There are six locations around the world where women are not allowed to vote. In two of these nations, no one is allowed to vote, because the country does not currently have an electoral system. One of these countries is expected to extend the right to vote to all citizens by 2010, and presumably the vote will also include women. In two of these nations, suffrage is partial: women are technically allowed to vote, but find it difficult in practice. In the remaining two, women's suffrage has not yet been achieved, and may never be.
The two nations in which women are not allowed to vote because of the lack of an electoral system are Brunei and the United Arab Emirates. Brunei is a sultanate, and has no elected officials, although government cabinets do advise the Sultan of Brunei. In the United Arab Emirates, changes to the way in which the country is run are beginning to occur: a limited number of citizens cast ballots in 2006, and voting rights are expected to cover all citizens by 2010. The United Arab Emirates has stated on numerous occasions that women will be given the right to vote along with all other citizens, and several women ran for office in the 2006 elections.
The two nations with partial suffrage are Bhutan and Lebanon. In both of these countries, women are not allowed to vote by convention, rather than law. In Bhutan, each household is permitted only one vote: because of traditional values, this vote is usually placed by the male of the household. This is expected to change soon with the introduction of a parliamentary democracy. In Lebanon, women must have proof of education at least at the elementary level, while men have no education requirements. The technique of using education and language to deny the vote has been used in other nations, including the United States, to disenfranchise part of a population legally.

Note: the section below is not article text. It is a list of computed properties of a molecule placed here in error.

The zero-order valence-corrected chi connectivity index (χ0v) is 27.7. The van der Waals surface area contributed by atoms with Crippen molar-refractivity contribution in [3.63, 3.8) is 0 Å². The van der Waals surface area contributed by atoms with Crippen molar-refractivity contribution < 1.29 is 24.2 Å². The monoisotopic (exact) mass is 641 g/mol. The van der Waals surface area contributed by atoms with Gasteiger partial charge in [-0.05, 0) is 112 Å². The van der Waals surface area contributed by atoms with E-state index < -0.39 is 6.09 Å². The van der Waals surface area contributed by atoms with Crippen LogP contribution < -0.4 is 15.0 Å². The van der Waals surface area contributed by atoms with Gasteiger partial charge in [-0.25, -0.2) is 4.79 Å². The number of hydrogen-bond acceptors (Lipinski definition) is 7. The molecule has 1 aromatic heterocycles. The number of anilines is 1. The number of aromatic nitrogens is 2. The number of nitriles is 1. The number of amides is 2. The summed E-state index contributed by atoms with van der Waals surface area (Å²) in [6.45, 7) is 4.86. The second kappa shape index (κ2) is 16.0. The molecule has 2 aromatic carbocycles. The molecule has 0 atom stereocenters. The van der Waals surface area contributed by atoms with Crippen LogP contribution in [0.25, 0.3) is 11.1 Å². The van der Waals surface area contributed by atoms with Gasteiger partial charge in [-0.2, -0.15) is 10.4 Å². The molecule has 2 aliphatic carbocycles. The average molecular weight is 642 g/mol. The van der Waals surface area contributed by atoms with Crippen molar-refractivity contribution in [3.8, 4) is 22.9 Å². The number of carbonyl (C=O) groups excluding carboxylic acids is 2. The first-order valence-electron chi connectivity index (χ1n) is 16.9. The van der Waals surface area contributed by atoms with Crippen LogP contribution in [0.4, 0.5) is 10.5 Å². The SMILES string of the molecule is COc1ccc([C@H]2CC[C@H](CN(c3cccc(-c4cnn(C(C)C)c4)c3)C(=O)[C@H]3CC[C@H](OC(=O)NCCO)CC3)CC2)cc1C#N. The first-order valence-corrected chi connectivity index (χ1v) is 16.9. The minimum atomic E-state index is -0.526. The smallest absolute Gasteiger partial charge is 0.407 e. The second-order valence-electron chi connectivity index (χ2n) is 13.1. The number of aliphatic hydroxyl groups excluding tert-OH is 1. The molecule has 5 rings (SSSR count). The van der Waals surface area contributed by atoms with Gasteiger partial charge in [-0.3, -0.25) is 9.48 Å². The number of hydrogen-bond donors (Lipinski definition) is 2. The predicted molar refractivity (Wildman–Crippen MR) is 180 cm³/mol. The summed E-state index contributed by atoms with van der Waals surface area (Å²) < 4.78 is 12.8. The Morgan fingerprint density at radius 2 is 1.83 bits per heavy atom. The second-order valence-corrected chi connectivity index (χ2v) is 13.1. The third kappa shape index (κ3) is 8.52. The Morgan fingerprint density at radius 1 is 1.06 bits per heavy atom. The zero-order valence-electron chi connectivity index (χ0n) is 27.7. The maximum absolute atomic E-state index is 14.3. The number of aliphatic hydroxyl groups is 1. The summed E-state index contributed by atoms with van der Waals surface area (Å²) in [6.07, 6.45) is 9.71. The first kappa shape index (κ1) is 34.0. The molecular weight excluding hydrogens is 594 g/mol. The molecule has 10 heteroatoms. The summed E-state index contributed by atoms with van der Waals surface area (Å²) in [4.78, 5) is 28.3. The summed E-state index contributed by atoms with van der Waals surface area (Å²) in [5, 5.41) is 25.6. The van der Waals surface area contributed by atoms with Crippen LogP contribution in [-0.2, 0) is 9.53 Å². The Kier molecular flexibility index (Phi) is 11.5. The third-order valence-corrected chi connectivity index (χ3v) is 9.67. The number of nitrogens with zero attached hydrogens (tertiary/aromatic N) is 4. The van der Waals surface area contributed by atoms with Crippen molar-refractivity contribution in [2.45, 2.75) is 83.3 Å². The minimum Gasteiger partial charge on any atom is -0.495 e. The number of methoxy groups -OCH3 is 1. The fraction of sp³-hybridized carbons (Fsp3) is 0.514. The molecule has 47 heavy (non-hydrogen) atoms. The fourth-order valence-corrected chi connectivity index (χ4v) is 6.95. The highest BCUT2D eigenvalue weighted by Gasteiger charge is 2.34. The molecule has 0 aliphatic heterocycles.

In Saudi Arabia and Vatican City, women are not allowed to vote by law. The only elections held in Vatican City are papal conclaves, which traditionally include a body of all-male Cardinals. If the Catholic Church ever allows women to be Cardinals, presumably they will participate in these conclaves as well, creating the possibility of a female Pope. In Saudi Arabia, women's rights are severely restricted. Elections were held in Saudi Arabia in 2005 for the first time in 60 years, but women were not included in the proceedings.